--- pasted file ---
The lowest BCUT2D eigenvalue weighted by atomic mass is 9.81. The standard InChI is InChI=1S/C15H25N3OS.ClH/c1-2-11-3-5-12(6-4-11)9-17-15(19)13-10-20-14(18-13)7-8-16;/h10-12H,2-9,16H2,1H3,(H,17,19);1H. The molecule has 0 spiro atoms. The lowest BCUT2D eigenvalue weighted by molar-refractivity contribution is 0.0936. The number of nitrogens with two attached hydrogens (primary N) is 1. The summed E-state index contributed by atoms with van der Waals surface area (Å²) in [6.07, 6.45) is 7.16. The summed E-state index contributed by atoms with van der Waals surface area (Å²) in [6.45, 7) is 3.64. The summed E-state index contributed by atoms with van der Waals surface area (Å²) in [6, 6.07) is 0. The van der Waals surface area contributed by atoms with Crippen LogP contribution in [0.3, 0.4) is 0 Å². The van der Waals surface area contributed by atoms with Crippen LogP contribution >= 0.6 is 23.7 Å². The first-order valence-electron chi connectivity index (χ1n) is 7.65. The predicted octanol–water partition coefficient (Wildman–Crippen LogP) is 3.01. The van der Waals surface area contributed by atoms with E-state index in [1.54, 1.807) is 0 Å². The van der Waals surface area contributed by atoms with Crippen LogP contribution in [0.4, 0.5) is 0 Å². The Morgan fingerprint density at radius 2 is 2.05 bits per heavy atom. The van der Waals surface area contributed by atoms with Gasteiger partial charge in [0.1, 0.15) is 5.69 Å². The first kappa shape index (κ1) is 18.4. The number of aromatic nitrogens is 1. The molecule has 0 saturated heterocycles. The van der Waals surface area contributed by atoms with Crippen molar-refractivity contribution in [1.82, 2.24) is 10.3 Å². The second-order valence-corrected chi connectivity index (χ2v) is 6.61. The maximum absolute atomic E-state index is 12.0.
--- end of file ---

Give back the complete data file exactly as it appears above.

The lowest BCUT2D eigenvalue weighted by atomic mass is 9.81. The standard InChI is InChI=1S/C15H25N3OS.ClH/c1-2-11-3-5-12(6-4-11)9-17-15(19)13-10-20-14(18-13)7-8-16;/h10-12H,2-9,16H2,1H3,(H,17,19);1H. The molecule has 0 spiro atoms. The lowest BCUT2D eigenvalue weighted by molar-refractivity contribution is 0.0936. The number of nitrogens with two attached hydrogens (primary N) is 1. The summed E-state index contributed by atoms with van der Waals surface area (Å²) in [6.07, 6.45) is 7.16. The summed E-state index contributed by atoms with van der Waals surface area (Å²) in [6.45, 7) is 3.64. The summed E-state index contributed by atoms with van der Waals surface area (Å²) in [6, 6.07) is 0. The van der Waals surface area contributed by atoms with Crippen LogP contribution in [0.3, 0.4) is 0 Å². The van der Waals surface area contributed by atoms with Crippen LogP contribution >= 0.6 is 23.7 Å². The first-order valence-electron chi connectivity index (χ1n) is 7.65. The predicted octanol–water partition coefficient (Wildman–Crippen LogP) is 3.01. The van der Waals surface area contributed by atoms with E-state index in [1.54, 1.807) is 0 Å². The van der Waals surface area contributed by atoms with Crippen LogP contribution in [0.4, 0.5) is 0 Å². The Morgan fingerprint density at radius 2 is 2.05 bits per heavy atom. The van der Waals surface area contributed by atoms with Gasteiger partial charge in [0.1, 0.15) is 5.69 Å². The first kappa shape index (κ1) is 18.4. The number of aromatic nitrogens is 1. The molecule has 0 saturated heterocycles. The van der Waals surface area contributed by atoms with Crippen molar-refractivity contribution in [1.82, 2.24) is 10.3 Å². The second-order valence-corrected chi connectivity index (χ2v) is 6.61. The maximum absolute atomic E-state index is 12.0.